Disseminated tuberculosis (TB) in the pediatric population is relatively rare in the United States with variable nonspecific presentations. In this letter we discuss the case of 2-year-old child with a lung mass and central neurogenic hyperventilation with primary respiratory alkalosis as a rare pediatric presentation of disseminated tuberculosis with TB meningitis and pulmonary tuberculosis.
Oropharyngocutaneous fistula is an unfavorable complication that may occur after head and neck reconstruction. The authors used a “stick-shaped platysma flap” technique to close these narrow and deep intractable fistulas. It is a highly efficient and straightforward method to close intractable fistulas with minimal morbidity.
The similarity between intestinal tuberculosis and Crohn's disease could lead us to erroneously prescribe corticosteroid therapy. Therefore, it is essential to differentiate the two pathologies because of the therapeutic implications of Crohn's disease, which can lead to an explosion of tuberculosis symptoms.
Rosai-Dorfman disease (RDD) is a rare non-malignant histiocytosis disorder, commonly manifesting with massive painless cervical lymphadenopathy. Renal involvement develops in only four percent of patients with RDD. Generally, RDD is self-limiting and has a good prognosis; however, in patients with renal involvement, mortality rate can be as high as 40%.
High power, short duration ablation: at least for the right pulmonary vein carina, maybe not so fastGustavo S. Guandalini, MD a and Francis E. Marchlinski, MD aa Section of Cardiac Electrophysiology, Hospital of the University of Pennsylvania, Philadelphia, PACorresponding author: Dr. Francis E. Marchlinski, Division of Cardiovascular Medicine, Electrophysiology Section, Hospital of the University of Pennsylvania, 3400 Spruce Street, 9 Founders Pavilion, Philadelphia, Pennsylvania 19104. E-mail: Francis.Marchlinski@pennmedicine.upenn.edu.The authors have no conflicts to disclose.Word count: 1,170.This research was supported by the Richard T and Angela Clark Innovation Fund in Cardiovascular Medicine.
The interface fracture toughness of SnSb11Cu6/20steel was measured by calculating the critical energy release rate and stress phase angle of the interface crack. A three-point bending test was used to introduce cracks into the bonding interface, and the cohesion model of the bonding interface was established through experimental data. Through finite element analysis of load-deflection curves with and without interface crack propagation, the crack initiation point is found. Then the energy calculation model of crack propagation is established, and the critical energy release rate is obtained using the virtual crack growth criterion. The calculation results of the stress phase angle show that the crack propagation is greatly affected by the normal stress after the babbitt alloy layer fractures. If the strength of the substrate material is weaker, the crack will continue to expand in the tangent perpendicular to the crack tip.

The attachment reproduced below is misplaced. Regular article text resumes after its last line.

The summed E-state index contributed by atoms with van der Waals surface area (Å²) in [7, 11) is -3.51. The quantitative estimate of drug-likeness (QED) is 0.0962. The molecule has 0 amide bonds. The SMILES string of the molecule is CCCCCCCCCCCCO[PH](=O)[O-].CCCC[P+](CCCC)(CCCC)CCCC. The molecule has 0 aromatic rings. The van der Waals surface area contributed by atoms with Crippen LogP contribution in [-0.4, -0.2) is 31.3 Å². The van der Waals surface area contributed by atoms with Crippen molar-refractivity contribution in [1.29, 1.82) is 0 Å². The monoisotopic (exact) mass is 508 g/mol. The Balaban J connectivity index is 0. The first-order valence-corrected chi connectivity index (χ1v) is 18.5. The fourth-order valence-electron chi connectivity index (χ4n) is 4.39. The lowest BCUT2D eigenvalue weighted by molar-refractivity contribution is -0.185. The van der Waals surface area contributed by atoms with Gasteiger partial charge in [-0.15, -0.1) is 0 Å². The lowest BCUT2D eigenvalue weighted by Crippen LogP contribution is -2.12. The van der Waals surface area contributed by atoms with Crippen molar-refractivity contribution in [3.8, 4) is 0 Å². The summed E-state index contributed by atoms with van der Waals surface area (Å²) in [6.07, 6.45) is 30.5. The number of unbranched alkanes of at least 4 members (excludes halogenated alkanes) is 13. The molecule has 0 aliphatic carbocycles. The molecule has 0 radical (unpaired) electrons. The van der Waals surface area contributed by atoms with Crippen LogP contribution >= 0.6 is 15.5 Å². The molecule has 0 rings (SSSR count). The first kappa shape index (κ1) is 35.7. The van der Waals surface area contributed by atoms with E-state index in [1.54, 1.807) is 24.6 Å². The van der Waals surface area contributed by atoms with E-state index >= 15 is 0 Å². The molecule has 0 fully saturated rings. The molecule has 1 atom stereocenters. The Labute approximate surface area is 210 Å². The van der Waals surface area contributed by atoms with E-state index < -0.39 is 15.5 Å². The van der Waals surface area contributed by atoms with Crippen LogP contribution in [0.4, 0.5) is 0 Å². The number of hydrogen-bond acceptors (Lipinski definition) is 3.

Letter to the Editor, BJOG Title: ESMiE confidential enquiry: Broader view besides focus on errors by birth-attendants.Re: Rowe R, Draper ES, Kenyon S, Bevan C, Dickens J, Forrester M, Scanlan R, Tuffnell D, Kurinczuk JJ. Intrapartum-related perinatal deaths in births planned in midwifery-led settings in Great Britain: findings and recommendations from the ESMiE confidential enquiry. BJOG 2020;127:1665–1675.Author: Mr. Shashikant L SHOLAPURKARMD, DNB, MRCOGDept of Obstetrics & Gynaecology,Royal United Hospital, Bath, BA1 3NG, UKShort running title: ESMiE enquiry: broader viewEmail: email@example.com Tel: 07906620662Word count: 500Corresponding Author: Mr. Shashikant L SHOLAPURKARMD, DNB, MRCOGDept of Obstetrics & Gynaecology,Royal United Hospital, Bath, BA1 3NG, UKStatement of interest: The author has no conflict of interest or funding to declare.